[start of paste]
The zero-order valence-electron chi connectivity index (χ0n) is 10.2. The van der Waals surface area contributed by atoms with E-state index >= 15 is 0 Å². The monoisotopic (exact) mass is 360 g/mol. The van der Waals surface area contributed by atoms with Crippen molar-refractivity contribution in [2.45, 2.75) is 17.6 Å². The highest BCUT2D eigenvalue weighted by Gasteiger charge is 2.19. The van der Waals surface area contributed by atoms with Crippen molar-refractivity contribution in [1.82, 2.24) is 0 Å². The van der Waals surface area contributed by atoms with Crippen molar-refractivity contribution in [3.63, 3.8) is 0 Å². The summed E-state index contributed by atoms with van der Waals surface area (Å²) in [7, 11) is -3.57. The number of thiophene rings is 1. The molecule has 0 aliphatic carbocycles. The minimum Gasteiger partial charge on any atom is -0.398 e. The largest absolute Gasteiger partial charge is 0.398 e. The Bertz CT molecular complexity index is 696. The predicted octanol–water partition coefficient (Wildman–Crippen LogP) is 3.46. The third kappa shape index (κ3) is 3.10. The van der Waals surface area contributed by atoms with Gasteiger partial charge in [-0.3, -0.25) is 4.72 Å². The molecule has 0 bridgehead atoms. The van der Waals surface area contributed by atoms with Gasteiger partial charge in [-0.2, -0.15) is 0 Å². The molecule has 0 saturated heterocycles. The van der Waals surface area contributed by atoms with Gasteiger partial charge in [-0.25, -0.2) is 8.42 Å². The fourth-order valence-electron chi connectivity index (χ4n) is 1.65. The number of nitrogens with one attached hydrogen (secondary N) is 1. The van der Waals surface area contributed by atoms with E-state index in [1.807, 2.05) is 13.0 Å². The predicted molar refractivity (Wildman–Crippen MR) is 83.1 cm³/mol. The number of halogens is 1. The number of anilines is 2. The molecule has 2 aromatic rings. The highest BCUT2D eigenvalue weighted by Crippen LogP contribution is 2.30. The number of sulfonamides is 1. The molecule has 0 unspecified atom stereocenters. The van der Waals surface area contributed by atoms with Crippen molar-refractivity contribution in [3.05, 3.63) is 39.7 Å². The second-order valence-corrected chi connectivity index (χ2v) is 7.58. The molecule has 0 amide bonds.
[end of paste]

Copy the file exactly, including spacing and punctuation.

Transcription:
The zero-order valence-electron chi connectivity index (χ0n) is 10.2. The van der Waals surface area contributed by atoms with E-state index >= 15 is 0 Å². The monoisotopic (exact) mass is 360 g/mol. The van der Waals surface area contributed by atoms with Crippen molar-refractivity contribution in [2.45, 2.75) is 17.6 Å². The highest BCUT2D eigenvalue weighted by Gasteiger charge is 2.19. The van der Waals surface area contributed by atoms with Crippen molar-refractivity contribution in [1.82, 2.24) is 0 Å². The van der Waals surface area contributed by atoms with Crippen molar-refractivity contribution in [3.63, 3.8) is 0 Å². The summed E-state index contributed by atoms with van der Waals surface area (Å²) in [7, 11) is -3.57. The number of thiophene rings is 1. The molecule has 0 aliphatic carbocycles. The minimum Gasteiger partial charge on any atom is -0.398 e. The largest absolute Gasteiger partial charge is 0.398 e. The Bertz CT molecular complexity index is 696. The predicted octanol–water partition coefficient (Wildman–Crippen LogP) is 3.46. The third kappa shape index (κ3) is 3.10. The van der Waals surface area contributed by atoms with Gasteiger partial charge in [-0.3, -0.25) is 4.72 Å². The molecule has 0 bridgehead atoms. The van der Waals surface area contributed by atoms with Gasteiger partial charge in [-0.2, -0.15) is 0 Å². The molecule has 0 saturated heterocycles. The van der Waals surface area contributed by atoms with Gasteiger partial charge in [-0.25, -0.2) is 8.42 Å². The fourth-order valence-electron chi connectivity index (χ4n) is 1.65. The number of nitrogens with one attached hydrogen (secondary N) is 1. The van der Waals surface area contributed by atoms with E-state index in [1.807, 2.05) is 13.0 Å². The predicted molar refractivity (Wildman–Crippen MR) is 83.1 cm³/mol. The number of halogens is 1. The number of anilines is 2. The molecule has 2 aromatic rings. The highest BCUT2D eigenvalue weighted by Crippen LogP contribution is 2.30. The number of sulfonamides is 1. The molecule has 0 unspecified atom stereocenters. The van der Waals surface area contributed by atoms with Crippen molar-refractivity contribution in [3.05, 3.63) is 39.7 Å². The second-order valence-corrected chi connectivity index (χ2v) is 7.58. The molecule has 0 amide bonds.